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MONDAY, Jan. 16 (HealthDay News) -- Variation at a single nuclear polymorphism (SNP) in the CD36 gene is associated with fat gustatory perception, with lower oral detection thresholds for oleic acid and triolein for obese individuals homozygous for the G-allele, according to a study published online Dec. 31 in the Journal of Lipid Research.
Marta Yanina Pepino, Ph.D., from the Washington University School of Medicine in St. Louis, and colleagues investigated the association between a common SNP (rs1761667) in the CD36 gene and fat orosensory sensitivity in 21 obese subjects. Using emulsions prepared with and without orlistat, oleic acid and triolein orosensory detection thresholds were measured on two occasions.
The researchers found that individuals homozygous for the G-allele had significantly lower (eight-fold) oral detection thresholds for both oleic acid and triolein, compared with those who were homozygous for the A allele, which is linked with lower CD36 expression. Heterozygous individuals had intermediate thresholds. Detection thresholds for triolein, but not oleic acid, were increased with the addition of orlistat.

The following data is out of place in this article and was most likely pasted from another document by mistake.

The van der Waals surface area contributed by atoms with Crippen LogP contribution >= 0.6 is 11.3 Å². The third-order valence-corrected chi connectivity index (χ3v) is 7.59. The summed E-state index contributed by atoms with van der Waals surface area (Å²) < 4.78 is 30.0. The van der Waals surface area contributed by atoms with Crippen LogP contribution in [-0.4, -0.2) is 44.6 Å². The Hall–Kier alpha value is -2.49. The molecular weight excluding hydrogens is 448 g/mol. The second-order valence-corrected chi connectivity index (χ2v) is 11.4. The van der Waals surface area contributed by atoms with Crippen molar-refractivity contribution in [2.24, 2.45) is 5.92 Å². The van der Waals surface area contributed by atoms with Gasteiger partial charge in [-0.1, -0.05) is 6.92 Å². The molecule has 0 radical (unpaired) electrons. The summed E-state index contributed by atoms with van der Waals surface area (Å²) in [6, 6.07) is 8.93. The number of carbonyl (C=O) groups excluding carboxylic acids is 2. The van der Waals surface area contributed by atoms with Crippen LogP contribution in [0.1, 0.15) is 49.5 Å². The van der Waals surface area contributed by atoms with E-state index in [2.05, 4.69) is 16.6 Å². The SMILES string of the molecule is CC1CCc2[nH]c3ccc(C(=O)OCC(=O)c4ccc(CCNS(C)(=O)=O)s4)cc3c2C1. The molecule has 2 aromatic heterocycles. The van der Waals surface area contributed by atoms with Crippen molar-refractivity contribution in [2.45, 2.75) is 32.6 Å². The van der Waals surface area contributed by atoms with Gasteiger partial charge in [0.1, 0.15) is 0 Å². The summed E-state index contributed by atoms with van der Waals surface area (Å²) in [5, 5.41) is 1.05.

"Our findings support the existence of a taste component in orosensory perception of dietary fat in humans. We found that a genetic variant in the fatty acid translocase gene, CD36, and lipase inhibition affect oral taste sensitivity to oleic acid and triolein in obese subjects. These findings have important implications in understanding factors involved in the regulation of food intake," the authors write.
GlaxoSmithKline and Abitec Corporation provided the orlistat and triolein samples. The study was partially funded by GlaxoSmithKline.
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